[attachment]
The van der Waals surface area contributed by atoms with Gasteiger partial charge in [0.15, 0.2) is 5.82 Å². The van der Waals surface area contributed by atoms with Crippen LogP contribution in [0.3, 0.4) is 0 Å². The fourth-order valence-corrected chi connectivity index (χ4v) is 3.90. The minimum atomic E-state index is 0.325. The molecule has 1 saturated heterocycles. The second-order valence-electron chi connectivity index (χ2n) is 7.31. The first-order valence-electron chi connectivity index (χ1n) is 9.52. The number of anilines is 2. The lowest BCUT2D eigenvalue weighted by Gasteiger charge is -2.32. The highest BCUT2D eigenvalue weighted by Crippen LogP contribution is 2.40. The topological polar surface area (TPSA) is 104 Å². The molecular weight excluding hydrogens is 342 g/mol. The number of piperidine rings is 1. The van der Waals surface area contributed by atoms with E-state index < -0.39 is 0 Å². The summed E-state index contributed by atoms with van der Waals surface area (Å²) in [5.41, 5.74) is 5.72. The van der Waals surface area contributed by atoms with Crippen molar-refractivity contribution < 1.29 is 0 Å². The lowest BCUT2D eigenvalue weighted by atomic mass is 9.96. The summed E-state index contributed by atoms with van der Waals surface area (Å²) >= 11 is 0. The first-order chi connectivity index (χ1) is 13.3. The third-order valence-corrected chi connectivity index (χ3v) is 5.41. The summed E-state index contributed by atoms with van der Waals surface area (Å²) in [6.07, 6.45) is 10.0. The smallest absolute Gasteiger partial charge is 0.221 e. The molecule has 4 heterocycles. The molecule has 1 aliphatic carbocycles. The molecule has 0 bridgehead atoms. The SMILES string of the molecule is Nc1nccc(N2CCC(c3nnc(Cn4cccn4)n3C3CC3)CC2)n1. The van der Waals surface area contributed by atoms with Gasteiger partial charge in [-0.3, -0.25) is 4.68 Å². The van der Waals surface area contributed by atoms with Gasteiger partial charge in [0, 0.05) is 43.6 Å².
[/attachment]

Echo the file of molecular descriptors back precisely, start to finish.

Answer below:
The van der Waals surface area contributed by atoms with Gasteiger partial charge in [0.15, 0.2) is 5.82 Å². The van der Waals surface area contributed by atoms with Crippen LogP contribution in [0.3, 0.4) is 0 Å². The fourth-order valence-corrected chi connectivity index (χ4v) is 3.90. The minimum atomic E-state index is 0.325. The molecule has 1 saturated heterocycles. The second-order valence-electron chi connectivity index (χ2n) is 7.31. The first-order valence-electron chi connectivity index (χ1n) is 9.52. The number of anilines is 2. The lowest BCUT2D eigenvalue weighted by Gasteiger charge is -2.32. The highest BCUT2D eigenvalue weighted by Crippen LogP contribution is 2.40. The topological polar surface area (TPSA) is 104 Å². The molecular weight excluding hydrogens is 342 g/mol. The number of piperidine rings is 1. The van der Waals surface area contributed by atoms with E-state index < -0.39 is 0 Å². The summed E-state index contributed by atoms with van der Waals surface area (Å²) in [5.41, 5.74) is 5.72. The van der Waals surface area contributed by atoms with Crippen molar-refractivity contribution < 1.29 is 0 Å². The lowest BCUT2D eigenvalue weighted by atomic mass is 9.96. The summed E-state index contributed by atoms with van der Waals surface area (Å²) >= 11 is 0. The first-order chi connectivity index (χ1) is 13.3. The third-order valence-corrected chi connectivity index (χ3v) is 5.41. The summed E-state index contributed by atoms with van der Waals surface area (Å²) in [6.07, 6.45) is 10.0. The smallest absolute Gasteiger partial charge is 0.221 e. The molecule has 4 heterocycles. The molecule has 1 aliphatic carbocycles. The molecule has 0 bridgehead atoms. The SMILES string of the molecule is Nc1nccc(N2CCC(c3nnc(Cn4cccn4)n3C3CC3)CC2)n1. The van der Waals surface area contributed by atoms with Gasteiger partial charge in [-0.3, -0.25) is 4.68 Å². The van der Waals surface area contributed by atoms with Gasteiger partial charge in [0, 0.05) is 43.6 Å².